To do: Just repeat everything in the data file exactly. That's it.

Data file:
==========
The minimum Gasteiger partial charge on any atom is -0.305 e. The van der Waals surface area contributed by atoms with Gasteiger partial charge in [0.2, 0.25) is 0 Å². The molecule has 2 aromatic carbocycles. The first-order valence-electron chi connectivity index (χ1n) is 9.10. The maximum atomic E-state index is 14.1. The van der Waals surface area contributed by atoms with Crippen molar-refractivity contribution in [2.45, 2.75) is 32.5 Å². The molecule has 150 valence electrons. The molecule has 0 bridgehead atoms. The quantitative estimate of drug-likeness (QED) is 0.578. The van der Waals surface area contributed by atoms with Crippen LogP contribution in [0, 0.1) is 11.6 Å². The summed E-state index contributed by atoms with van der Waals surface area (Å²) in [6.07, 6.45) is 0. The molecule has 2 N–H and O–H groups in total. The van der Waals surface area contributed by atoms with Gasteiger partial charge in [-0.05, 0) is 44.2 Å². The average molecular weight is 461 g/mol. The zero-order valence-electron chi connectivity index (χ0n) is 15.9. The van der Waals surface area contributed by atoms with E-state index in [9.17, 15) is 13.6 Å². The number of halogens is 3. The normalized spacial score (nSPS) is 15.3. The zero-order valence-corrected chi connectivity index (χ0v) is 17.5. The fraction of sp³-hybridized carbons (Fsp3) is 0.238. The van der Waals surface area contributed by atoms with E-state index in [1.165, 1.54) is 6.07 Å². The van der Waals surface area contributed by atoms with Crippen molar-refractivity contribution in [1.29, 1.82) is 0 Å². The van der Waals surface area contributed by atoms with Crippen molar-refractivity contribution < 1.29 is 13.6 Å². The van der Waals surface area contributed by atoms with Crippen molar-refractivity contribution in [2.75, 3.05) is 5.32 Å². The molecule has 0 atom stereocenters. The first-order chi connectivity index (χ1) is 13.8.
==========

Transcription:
The minimum Gasteiger partial charge on any atom is -0.305 e. The van der Waals surface area contributed by atoms with Gasteiger partial charge in [0.2, 0.25) is 0 Å². The molecule has 2 aromatic carbocycles. The first-order valence-electron chi connectivity index (χ1n) is 9.10. The maximum atomic E-state index is 14.1. The van der Waals surface area contributed by atoms with Crippen molar-refractivity contribution in [2.45, 2.75) is 32.5 Å². The molecule has 150 valence electrons. The molecule has 0 bridgehead atoms. The quantitative estimate of drug-likeness (QED) is 0.578. The van der Waals surface area contributed by atoms with Crippen LogP contribution in [0, 0.1) is 11.6 Å². The summed E-state index contributed by atoms with van der Waals surface area (Å²) in [6.07, 6.45) is 0. The molecule has 2 N–H and O–H groups in total. The van der Waals surface area contributed by atoms with Gasteiger partial charge in [-0.05, 0) is 44.2 Å². The average molecular weight is 461 g/mol. The zero-order valence-electron chi connectivity index (χ0n) is 15.9. The van der Waals surface area contributed by atoms with E-state index in [9.17, 15) is 13.6 Å². The number of halogens is 3. The normalized spacial score (nSPS) is 15.3. The zero-order valence-corrected chi connectivity index (χ0v) is 17.5. The fraction of sp³-hybridized carbons (Fsp3) is 0.238. The van der Waals surface area contributed by atoms with E-state index in [1.165, 1.54) is 6.07 Å². The van der Waals surface area contributed by atoms with Crippen molar-refractivity contribution in [1.29, 1.82) is 0 Å². The van der Waals surface area contributed by atoms with Crippen molar-refractivity contribution < 1.29 is 13.6 Å². The van der Waals surface area contributed by atoms with Crippen molar-refractivity contribution in [2.75, 3.05) is 5.32 Å². The molecule has 0 atom stereocenters. The first-order chi connectivity index (χ1) is 13.8.